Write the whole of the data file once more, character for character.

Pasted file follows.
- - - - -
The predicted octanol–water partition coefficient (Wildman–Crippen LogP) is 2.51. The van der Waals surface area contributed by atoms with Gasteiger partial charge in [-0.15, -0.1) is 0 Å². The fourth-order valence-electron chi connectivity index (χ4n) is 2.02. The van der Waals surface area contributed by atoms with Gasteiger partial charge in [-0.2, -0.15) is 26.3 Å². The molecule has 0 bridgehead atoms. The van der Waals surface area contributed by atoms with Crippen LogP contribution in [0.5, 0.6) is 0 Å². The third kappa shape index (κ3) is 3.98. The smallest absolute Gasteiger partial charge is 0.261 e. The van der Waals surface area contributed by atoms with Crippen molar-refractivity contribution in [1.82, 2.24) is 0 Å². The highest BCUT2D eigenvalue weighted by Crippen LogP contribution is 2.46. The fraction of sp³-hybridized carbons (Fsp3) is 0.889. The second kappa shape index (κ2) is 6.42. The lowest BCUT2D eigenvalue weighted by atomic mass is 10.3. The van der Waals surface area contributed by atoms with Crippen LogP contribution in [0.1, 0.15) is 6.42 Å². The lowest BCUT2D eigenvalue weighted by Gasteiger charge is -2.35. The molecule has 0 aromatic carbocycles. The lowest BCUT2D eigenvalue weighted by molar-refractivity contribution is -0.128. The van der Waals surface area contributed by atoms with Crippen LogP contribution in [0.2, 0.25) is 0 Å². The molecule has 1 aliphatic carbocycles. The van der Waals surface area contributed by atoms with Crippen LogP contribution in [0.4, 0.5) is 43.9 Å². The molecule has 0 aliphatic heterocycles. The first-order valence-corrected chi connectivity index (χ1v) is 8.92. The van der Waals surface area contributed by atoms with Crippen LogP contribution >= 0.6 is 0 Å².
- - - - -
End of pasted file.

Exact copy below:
The predicted octanol–water partition coefficient (Wildman–Crippen LogP) is 2.51. The van der Waals surface area contributed by atoms with Gasteiger partial charge in [-0.15, -0.1) is 0 Å². The fourth-order valence-electron chi connectivity index (χ4n) is 2.02. The van der Waals surface area contributed by atoms with Gasteiger partial charge in [-0.2, -0.15) is 26.3 Å². The molecule has 0 bridgehead atoms. The van der Waals surface area contributed by atoms with Crippen LogP contribution in [0.5, 0.6) is 0 Å². The third kappa shape index (κ3) is 3.98. The smallest absolute Gasteiger partial charge is 0.261 e. The van der Waals surface area contributed by atoms with Crippen molar-refractivity contribution in [1.82, 2.24) is 0 Å². The highest BCUT2D eigenvalue weighted by Crippen LogP contribution is 2.46. The fraction of sp³-hybridized carbons (Fsp3) is 0.889. The second kappa shape index (κ2) is 6.42. The lowest BCUT2D eigenvalue weighted by atomic mass is 10.3. The van der Waals surface area contributed by atoms with Crippen LogP contribution in [0.1, 0.15) is 6.42 Å². The lowest BCUT2D eigenvalue weighted by Gasteiger charge is -2.35. The molecule has 0 aromatic carbocycles. The lowest BCUT2D eigenvalue weighted by molar-refractivity contribution is -0.128. The van der Waals surface area contributed by atoms with Crippen LogP contribution in [0.2, 0.25) is 0 Å². The molecule has 1 aliphatic carbocycles. The van der Waals surface area contributed by atoms with Crippen LogP contribution in [0.4, 0.5) is 43.9 Å². The molecule has 0 aliphatic heterocycles. The first-order valence-corrected chi connectivity index (χ1v) is 8.92. The van der Waals surface area contributed by atoms with Crippen LogP contribution >= 0.6 is 0 Å².